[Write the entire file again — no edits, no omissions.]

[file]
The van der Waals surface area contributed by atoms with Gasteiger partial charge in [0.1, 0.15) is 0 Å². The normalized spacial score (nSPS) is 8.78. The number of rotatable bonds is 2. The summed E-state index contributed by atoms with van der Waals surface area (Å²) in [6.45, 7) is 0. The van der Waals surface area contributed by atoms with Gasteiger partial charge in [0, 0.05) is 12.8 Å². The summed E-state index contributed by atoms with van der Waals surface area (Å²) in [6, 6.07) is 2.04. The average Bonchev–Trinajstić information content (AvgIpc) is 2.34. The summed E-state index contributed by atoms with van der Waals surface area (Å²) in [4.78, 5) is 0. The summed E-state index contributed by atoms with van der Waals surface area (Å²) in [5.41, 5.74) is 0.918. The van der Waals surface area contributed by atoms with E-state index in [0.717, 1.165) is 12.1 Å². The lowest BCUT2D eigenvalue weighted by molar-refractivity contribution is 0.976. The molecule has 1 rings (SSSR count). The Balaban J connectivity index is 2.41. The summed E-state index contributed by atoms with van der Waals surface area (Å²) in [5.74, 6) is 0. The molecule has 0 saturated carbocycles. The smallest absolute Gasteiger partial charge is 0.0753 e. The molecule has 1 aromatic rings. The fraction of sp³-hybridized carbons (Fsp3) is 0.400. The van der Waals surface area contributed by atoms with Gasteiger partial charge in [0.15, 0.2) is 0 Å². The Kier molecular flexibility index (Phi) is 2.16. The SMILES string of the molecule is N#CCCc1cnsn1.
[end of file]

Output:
The van der Waals surface area contributed by atoms with Gasteiger partial charge in [0.1, 0.15) is 0 Å². The normalized spacial score (nSPS) is 8.78. The number of rotatable bonds is 2. The summed E-state index contributed by atoms with van der Waals surface area (Å²) in [6.45, 7) is 0. The van der Waals surface area contributed by atoms with Gasteiger partial charge in [0, 0.05) is 12.8 Å². The summed E-state index contributed by atoms with van der Waals surface area (Å²) in [6, 6.07) is 2.04. The average Bonchev–Trinajstić information content (AvgIpc) is 2.34. The summed E-state index contributed by atoms with van der Waals surface area (Å²) in [4.78, 5) is 0. The summed E-state index contributed by atoms with van der Waals surface area (Å²) in [5.41, 5.74) is 0.918. The van der Waals surface area contributed by atoms with E-state index in [0.717, 1.165) is 12.1 Å². The lowest BCUT2D eigenvalue weighted by molar-refractivity contribution is 0.976. The molecule has 1 rings (SSSR count). The Balaban J connectivity index is 2.41. The summed E-state index contributed by atoms with van der Waals surface area (Å²) in [5.74, 6) is 0. The molecule has 0 saturated carbocycles. The smallest absolute Gasteiger partial charge is 0.0753 e. The molecule has 1 aromatic rings. The fraction of sp³-hybridized carbons (Fsp3) is 0.400. The van der Waals surface area contributed by atoms with Gasteiger partial charge in [0.15, 0.2) is 0 Å². The Kier molecular flexibility index (Phi) is 2.16. The SMILES string of the molecule is N#CCCc1cnsn1.